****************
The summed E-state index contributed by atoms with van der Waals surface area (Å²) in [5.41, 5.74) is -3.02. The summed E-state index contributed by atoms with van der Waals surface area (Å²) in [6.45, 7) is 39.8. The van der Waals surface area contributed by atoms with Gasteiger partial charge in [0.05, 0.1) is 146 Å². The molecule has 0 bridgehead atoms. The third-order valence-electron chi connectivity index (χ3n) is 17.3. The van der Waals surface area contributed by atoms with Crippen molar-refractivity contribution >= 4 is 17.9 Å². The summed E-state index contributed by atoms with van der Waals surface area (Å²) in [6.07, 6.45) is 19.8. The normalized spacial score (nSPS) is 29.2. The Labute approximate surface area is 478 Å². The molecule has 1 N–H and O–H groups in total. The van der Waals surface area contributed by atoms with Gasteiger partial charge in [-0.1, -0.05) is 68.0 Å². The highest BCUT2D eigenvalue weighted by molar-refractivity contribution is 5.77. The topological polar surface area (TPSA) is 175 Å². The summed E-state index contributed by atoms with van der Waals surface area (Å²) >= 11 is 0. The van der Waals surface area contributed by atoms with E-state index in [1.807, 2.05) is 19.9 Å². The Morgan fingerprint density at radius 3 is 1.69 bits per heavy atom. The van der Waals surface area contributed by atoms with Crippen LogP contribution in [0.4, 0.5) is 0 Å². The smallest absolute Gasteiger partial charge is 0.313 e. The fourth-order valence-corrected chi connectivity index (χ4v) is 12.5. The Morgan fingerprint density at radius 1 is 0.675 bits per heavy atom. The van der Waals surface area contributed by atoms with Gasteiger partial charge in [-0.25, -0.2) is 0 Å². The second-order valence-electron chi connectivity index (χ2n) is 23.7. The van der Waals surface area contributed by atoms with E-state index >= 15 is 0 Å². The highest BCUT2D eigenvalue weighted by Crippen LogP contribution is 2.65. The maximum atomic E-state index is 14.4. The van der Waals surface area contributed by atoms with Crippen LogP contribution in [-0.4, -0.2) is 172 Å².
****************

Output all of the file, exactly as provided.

The summed E-state index contributed by atoms with van der Waals surface area (Å²) in [5.41, 5.74) is -3.02. The summed E-state index contributed by atoms with van der Waals surface area (Å²) in [6.45, 7) is 39.8. The van der Waals surface area contributed by atoms with Gasteiger partial charge in [0.05, 0.1) is 146 Å². The molecule has 0 bridgehead atoms. The third-order valence-electron chi connectivity index (χ3n) is 17.3. The van der Waals surface area contributed by atoms with Crippen molar-refractivity contribution >= 4 is 17.9 Å². The summed E-state index contributed by atoms with van der Waals surface area (Å²) in [6.07, 6.45) is 19.8. The normalized spacial score (nSPS) is 29.2. The Labute approximate surface area is 478 Å². The molecule has 1 N–H and O–H groups in total. The van der Waals surface area contributed by atoms with Gasteiger partial charge in [-0.1, -0.05) is 68.0 Å². The highest BCUT2D eigenvalue weighted by molar-refractivity contribution is 5.77. The topological polar surface area (TPSA) is 175 Å². The summed E-state index contributed by atoms with van der Waals surface area (Å²) >= 11 is 0. The van der Waals surface area contributed by atoms with E-state index in [1.807, 2.05) is 19.9 Å². The Morgan fingerprint density at radius 3 is 1.69 bits per heavy atom. The van der Waals surface area contributed by atoms with Crippen LogP contribution in [0.4, 0.5) is 0 Å². The smallest absolute Gasteiger partial charge is 0.313 e. The fourth-order valence-corrected chi connectivity index (χ4v) is 12.5. The Morgan fingerprint density at radius 1 is 0.675 bits per heavy atom. The van der Waals surface area contributed by atoms with Gasteiger partial charge in [-0.25, -0.2) is 0 Å². The second-order valence-electron chi connectivity index (χ2n) is 23.7. The van der Waals surface area contributed by atoms with E-state index >= 15 is 0 Å². The highest BCUT2D eigenvalue weighted by Crippen LogP contribution is 2.65. The maximum atomic E-state index is 14.4. The van der Waals surface area contributed by atoms with Crippen LogP contribution in [-0.4, -0.2) is 172 Å².